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Challenges of Higher for Longer

Apr 23, 2024

• Challenges of higher for lower sees repricing of assets
• US 10 year government bond yield in a new trading range
• Dollar strength a challenge for EM policy makers
• US smaller cap sentiment at 11 year low
• Spring Wolrd Bank and IMF meetings focussed on the right issues?

Markets continued their slide last week amidst prevailing interest rate angst and geopolitical uncertainties. US equities ended the week 4% lower while US 10-year bond yields inched up 11bps.

A few trends are developing

We see a new trading range for the US 10 year of 4.25%-4.75%. The investor hopes for US government bond yields tracking down to the 3.0%-4.0% range look unlikely to be realised soon. We are now in a territory where we literally have a break from 15 years of successive low interest rates. The market prices a rate cut some time between September and November. Hence, by the end of the year we could still be seeing interest rates of more than 5.0%.

Chart 1: US 10-year Government Bond Yield in a New Trading Range

Source: Bloomberg

US equities must have downside risk when trend growth in the market index is so way ahead of earnings and the discount rate (the US 10-year yield) is almost twice the average of the past 12 years. P/E multiples typically fall when long-term interest rates rise. Some market participants may still be of the view that sometime in the next 12 months the yields on the 10-year government bonds will decrease. But with inflation remaining a problem and hopes for rate cuts almost in abeyance, the risk is of a lower equity market P/E multiple.

Chart 2: Equity Market Index Way Ahead of Corporate Earnings Growth and the Challenge of Markedly Higher US 10-year Yield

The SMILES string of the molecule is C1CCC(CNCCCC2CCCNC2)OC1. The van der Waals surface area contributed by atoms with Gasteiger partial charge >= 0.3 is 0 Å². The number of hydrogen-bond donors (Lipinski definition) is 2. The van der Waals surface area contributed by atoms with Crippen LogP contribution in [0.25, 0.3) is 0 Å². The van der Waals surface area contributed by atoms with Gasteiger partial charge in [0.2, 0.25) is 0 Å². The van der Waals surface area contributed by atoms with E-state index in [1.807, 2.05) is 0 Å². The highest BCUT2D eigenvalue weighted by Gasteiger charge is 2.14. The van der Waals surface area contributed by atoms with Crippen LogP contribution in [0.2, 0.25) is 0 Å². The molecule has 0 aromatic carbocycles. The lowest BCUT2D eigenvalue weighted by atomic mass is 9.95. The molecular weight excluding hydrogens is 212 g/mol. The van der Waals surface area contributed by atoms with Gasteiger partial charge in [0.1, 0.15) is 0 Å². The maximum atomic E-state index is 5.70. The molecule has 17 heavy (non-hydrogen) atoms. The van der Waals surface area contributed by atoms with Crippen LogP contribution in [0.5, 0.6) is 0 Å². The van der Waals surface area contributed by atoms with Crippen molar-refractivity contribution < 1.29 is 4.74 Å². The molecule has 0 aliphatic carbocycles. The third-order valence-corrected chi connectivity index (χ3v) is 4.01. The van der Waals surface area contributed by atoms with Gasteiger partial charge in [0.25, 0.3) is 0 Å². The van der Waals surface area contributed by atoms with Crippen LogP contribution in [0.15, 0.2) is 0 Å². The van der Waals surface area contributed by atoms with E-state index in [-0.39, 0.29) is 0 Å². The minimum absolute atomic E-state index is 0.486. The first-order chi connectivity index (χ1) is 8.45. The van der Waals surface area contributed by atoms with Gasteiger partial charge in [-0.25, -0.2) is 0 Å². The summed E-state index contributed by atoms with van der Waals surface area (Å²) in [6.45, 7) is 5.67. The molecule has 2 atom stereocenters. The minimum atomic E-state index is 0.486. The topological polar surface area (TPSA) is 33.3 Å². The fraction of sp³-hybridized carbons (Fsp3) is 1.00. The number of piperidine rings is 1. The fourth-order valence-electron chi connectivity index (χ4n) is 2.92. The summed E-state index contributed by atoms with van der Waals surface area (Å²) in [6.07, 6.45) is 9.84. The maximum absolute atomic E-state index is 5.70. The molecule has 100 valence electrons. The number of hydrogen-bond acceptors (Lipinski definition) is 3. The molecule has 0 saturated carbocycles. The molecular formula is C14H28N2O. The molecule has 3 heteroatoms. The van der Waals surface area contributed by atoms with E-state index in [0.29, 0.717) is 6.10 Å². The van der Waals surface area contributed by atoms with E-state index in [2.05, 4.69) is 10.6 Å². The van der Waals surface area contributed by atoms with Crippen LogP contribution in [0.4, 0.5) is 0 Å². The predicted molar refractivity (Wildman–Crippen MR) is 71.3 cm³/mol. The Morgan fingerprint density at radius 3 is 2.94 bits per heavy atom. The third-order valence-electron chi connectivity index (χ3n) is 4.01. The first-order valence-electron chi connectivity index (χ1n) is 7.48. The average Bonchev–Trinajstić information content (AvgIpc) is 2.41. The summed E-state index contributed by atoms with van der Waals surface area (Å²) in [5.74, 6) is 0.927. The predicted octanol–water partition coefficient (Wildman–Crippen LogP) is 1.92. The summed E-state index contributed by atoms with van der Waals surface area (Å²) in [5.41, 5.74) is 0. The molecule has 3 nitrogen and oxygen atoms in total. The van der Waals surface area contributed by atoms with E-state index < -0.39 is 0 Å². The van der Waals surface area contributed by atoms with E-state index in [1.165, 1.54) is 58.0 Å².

Source: Bloomberg

As we had suspected, emerging market assets have struggled, but it’s far from being a crisis. The weakness in EM currencies has, however, caused their respective central banks to scramble to stabilise the situation. Last week, the Mexican peso, which declined by 2.6%, and the Indonesian rupiah, which fell 2.5%, were the standout EM currency moves.

EM dollar bond markets remained under pressure during the week. Among the EM dollar-denominated bonds, Indonesia’s yields rose 13 bps to 5.28% (for a cumulative one-month rise of 39bps), the Philippines’ rose eight bps to 5.39% (35bps), Panama’s 23 bps to 5.41% (50bps), Colombia six bps to 7.69% (52bps), and Brazil three bps to 6.73% (25bps). Over the past month, local currency bond yields have risen by 116 bps in Turkey, 66 bps in Colombia, 61 bps in Brazil, and 58 bps in Mexico.

There’s scope for more profit-taking in the coming sessions, given that EM debt spreads are narrower now. However, despite the (modest) sell-off, these are still some of the lowest spreads since 2007. Moreover, we do not see this as an emerging structural challenge to EM debt, particularly given that global growth continues to impress. We would target the sell-off to lead to spreads widening to where we started the year, i.e., the 320bps level, which is 35bps higher than Friday’s close.

Chart 3: EMBI Bond Index spread

Source: Bloomberg

Small caps’ higher-for-longer pain